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Jill Barber’s legacy 

With her new LP For All Time, Jill Barber aims to leave something of substance. Chuck Teed discovers how she ably hits the mark.

In the history of popular music, only a small percentage of performers have left behind a memorable body of work. While there are a few artists, albums and singles considered classic, most recorded music is inevitably lost in time, relegated to dusty attics, mouldy basements, or, if lucky, the occasional spin on the oldies station. It’s a testament to our disposable culture, and also a glimpse into our own mortality.

So when an artist strives to create enduring music, it is no simple task. Most people can’t remember number one hits from six months ago, let alone songs that were written before they were born. In order to resonate through the ages, a song needs lyrics that remain relevant for generations, and music that defies the flavour-of-the-month mentality.

Jill Barber is up to the challenge. “I try to write the kind of songs that will have a life beyond whatever craze or band that is hip,” she says of her new album, the aptly titled For All Time. “I am not arrogant enough to think that I will write songs that people will listen to and appreciate in my grandchildren’s generation, but it’s not going to stop me from trying.”

Timelessness is a reoccurring theme on the album, with notable appearances in “For All Time,” “Ashes To Ashes” and “Legacy,” Barber’s ode to Rebecca Cohn (the patron of the arts, not the venue). When Jill Barber sings, “And whether I write three chords or a symphony/at least I’m gonna try to leave behind some kind of legacy,” it’s not a throwaway lyric, it’s a statement of intent.

“I’ve been trying to study how some songs can live forever, and be as meaningful to a person hearing them for the first time today as they were when they were written 70 or 80 years ago,” she explains. “I find it fascinating, and I want to know how it’s done.”

Barber approaches songwriting one song at a time. “I don’t look at an album as a whole, I work on a micro level and draw out the essence of the song in the production,” she says. “It’s a concern working that way that you might get an album that’s all over the place, but it’s an eclectic album and doesn’t follow the same set of production themes.”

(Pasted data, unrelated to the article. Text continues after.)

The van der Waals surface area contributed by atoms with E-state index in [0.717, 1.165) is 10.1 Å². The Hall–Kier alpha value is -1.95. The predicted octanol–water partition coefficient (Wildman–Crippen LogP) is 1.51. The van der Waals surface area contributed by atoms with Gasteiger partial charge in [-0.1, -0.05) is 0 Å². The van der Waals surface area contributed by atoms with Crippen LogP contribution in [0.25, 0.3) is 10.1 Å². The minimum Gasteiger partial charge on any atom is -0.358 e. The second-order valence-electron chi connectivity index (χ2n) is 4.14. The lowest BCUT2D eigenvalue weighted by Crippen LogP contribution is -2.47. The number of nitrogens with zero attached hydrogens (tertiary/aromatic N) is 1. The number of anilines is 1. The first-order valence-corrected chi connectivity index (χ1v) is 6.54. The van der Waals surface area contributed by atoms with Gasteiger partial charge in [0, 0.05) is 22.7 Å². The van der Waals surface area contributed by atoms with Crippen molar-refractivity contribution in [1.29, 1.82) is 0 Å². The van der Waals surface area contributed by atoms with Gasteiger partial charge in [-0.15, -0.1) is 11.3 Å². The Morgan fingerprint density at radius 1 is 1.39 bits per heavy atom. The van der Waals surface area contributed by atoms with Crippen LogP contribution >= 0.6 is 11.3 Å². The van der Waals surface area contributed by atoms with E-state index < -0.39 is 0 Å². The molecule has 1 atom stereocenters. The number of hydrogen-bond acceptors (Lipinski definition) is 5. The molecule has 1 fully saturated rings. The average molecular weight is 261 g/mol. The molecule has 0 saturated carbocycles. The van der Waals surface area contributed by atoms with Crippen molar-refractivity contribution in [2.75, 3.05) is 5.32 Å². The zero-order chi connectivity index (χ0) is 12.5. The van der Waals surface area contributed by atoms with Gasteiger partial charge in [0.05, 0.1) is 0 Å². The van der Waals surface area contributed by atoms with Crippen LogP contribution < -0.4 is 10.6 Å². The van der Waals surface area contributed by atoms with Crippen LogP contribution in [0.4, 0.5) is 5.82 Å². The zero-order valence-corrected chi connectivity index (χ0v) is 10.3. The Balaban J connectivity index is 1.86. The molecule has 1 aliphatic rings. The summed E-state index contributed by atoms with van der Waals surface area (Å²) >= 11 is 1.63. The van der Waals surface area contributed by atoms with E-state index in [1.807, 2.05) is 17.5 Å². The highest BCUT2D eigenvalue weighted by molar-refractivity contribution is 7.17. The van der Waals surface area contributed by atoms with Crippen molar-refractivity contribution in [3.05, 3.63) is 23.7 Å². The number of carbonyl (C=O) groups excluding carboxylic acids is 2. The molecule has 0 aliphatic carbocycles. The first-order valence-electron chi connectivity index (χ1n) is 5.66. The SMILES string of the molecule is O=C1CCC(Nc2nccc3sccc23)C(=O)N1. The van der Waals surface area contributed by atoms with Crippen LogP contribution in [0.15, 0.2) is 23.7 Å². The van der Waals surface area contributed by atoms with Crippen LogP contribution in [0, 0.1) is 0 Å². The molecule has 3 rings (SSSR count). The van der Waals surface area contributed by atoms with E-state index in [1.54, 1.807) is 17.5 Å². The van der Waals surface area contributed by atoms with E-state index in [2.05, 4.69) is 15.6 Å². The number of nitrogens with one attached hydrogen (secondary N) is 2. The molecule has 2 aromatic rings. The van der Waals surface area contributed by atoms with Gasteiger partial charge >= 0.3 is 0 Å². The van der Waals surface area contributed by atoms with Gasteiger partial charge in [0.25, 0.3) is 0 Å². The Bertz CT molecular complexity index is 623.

Barber’s evolution as an artist can be traced throughout the album, from the cabaret stylings of “When I’m Making Love to You” (with a sound that harkens back to her Oh Heart EP), to the simple elegance of newer tracks “Don’t Go Easy” and “Hard Line.”

“There was no conscious decision to go into a new direction with these songs, but I felt myself stretching my songwriting muscles a little bit more,” says Barber. “I don’t have great perspective on how this record sounds from my last record, but I’m trying to write songs that each have their own voice.”

Barber will spend the next three months promoting For All Time, crossing Canada, England, Scotland and Ireland in the process. Les Cooper will accompany her for the UK dates, and she’ll probably bring a full band for her Canadian tour with renowned troubadour Ron Sexsmith. For someone who usually travels solo, it’s a welcome change.

“I played with some incredible musicians on the album I am kind of addicted to it,” says Barber, who worked with Cooper, Blue Rodeo’s Basil Donovan, Luke Doucet and Blake Manning on For All Time. “But I’d like to think that I can stand alone as a solo artist. I either want to go the whole 10 yards with a band or keep it intimate, because there’s something gained and lost with playing with a band. It’s a trade-off I would only make if I felt like I was playing with a stellar lineup of people.”

If there is anything that will help Barber create her legacy as an artist, it’s her acute self-awareness. Songs aren’t just written, they’re analyzed. Performances are studied, to give the audience the best show possible. They’re small details, ones other musicians forget, but they can make the difference between a short career and a long, illustrious one. So far, she’s not missing a beat.

“We’re all trying to leave behind something of substance, and have some sort of purpose in what we do in life,” she says. “Even the most obscure artist has an ego-driven desire to communicate with your art. We all want it to be good, and on some level we all want it to last.”

Jill Barber CD release w/Matthew barber, September 30 at St. Matthew’s United Church, 1479 Barrington, 8pm, $12 adv/$15 door, 494-3820,

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